Said one congressional intelligence official, who asked not to be publicly identified (according to NBC):
"That was stunning. That was the ballgame. It flies in the face of everything that they have tossed at us."
Umm, who is “they” to this spokes-creature? Is he/she not part of “them”?
The Great and Powerful Oz
And remember: we are referring to the selfsame NSA program of which Edward Snowden had the audacity and courage to pull back the curtain on our behalf—revealing that the wizard behind it (Pay no attention to that man behind the curtain!) was indeed peering into your life, not to mention about a few hundred million other people in the bargain. Let's recall something else: Mr. Snowden is still targeted as a criminal by the US government and the maximum leader of the Dems, propped up by a congressional infestation—both Democratic and Republican—that seems resistant to all attempts at removal and even now is poised to levy new sanctions on the people of Iran, fighting off a chance at peace yet again.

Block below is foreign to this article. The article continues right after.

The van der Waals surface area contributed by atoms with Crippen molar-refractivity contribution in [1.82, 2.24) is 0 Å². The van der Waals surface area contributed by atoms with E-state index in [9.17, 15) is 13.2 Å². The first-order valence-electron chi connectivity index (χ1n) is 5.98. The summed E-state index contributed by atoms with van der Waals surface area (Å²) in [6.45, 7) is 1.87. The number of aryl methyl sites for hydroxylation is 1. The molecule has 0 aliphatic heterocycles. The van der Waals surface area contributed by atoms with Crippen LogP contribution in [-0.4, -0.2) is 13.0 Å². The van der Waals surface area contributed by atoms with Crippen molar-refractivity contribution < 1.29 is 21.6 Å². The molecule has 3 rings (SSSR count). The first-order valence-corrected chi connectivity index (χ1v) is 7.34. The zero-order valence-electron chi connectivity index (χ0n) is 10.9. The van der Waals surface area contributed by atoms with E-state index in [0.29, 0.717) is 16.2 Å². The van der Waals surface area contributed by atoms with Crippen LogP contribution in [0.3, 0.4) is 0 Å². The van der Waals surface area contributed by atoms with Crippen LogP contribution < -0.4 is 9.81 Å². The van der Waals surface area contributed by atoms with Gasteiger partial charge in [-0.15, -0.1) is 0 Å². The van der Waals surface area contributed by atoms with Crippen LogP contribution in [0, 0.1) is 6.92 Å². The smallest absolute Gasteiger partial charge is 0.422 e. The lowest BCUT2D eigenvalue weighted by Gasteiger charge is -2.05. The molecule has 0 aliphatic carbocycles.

I remind the reader of Mr. Snowden’s current status as a hunted criminal because Professor Geoffrey Stone offered this explanation for continuing the unholy Inquisition levied against the truth-teller (quoting the NBC article once again):
"Despite the panel’s conclusions, Stone strongly rejected the idea they justified Snowden’s actions in leaking the NSA documents about the phone collection. 'Suppose someone decides we need gun control and they go out and kill 15 kids and then a state enacts gun control?' Stone said, using an analogy he acknowledged was 'somewhat inflammatory.' What Snowden did, Stone said, was put the country 'at risk.'"
Professor Stone’s Bagful of Fallacies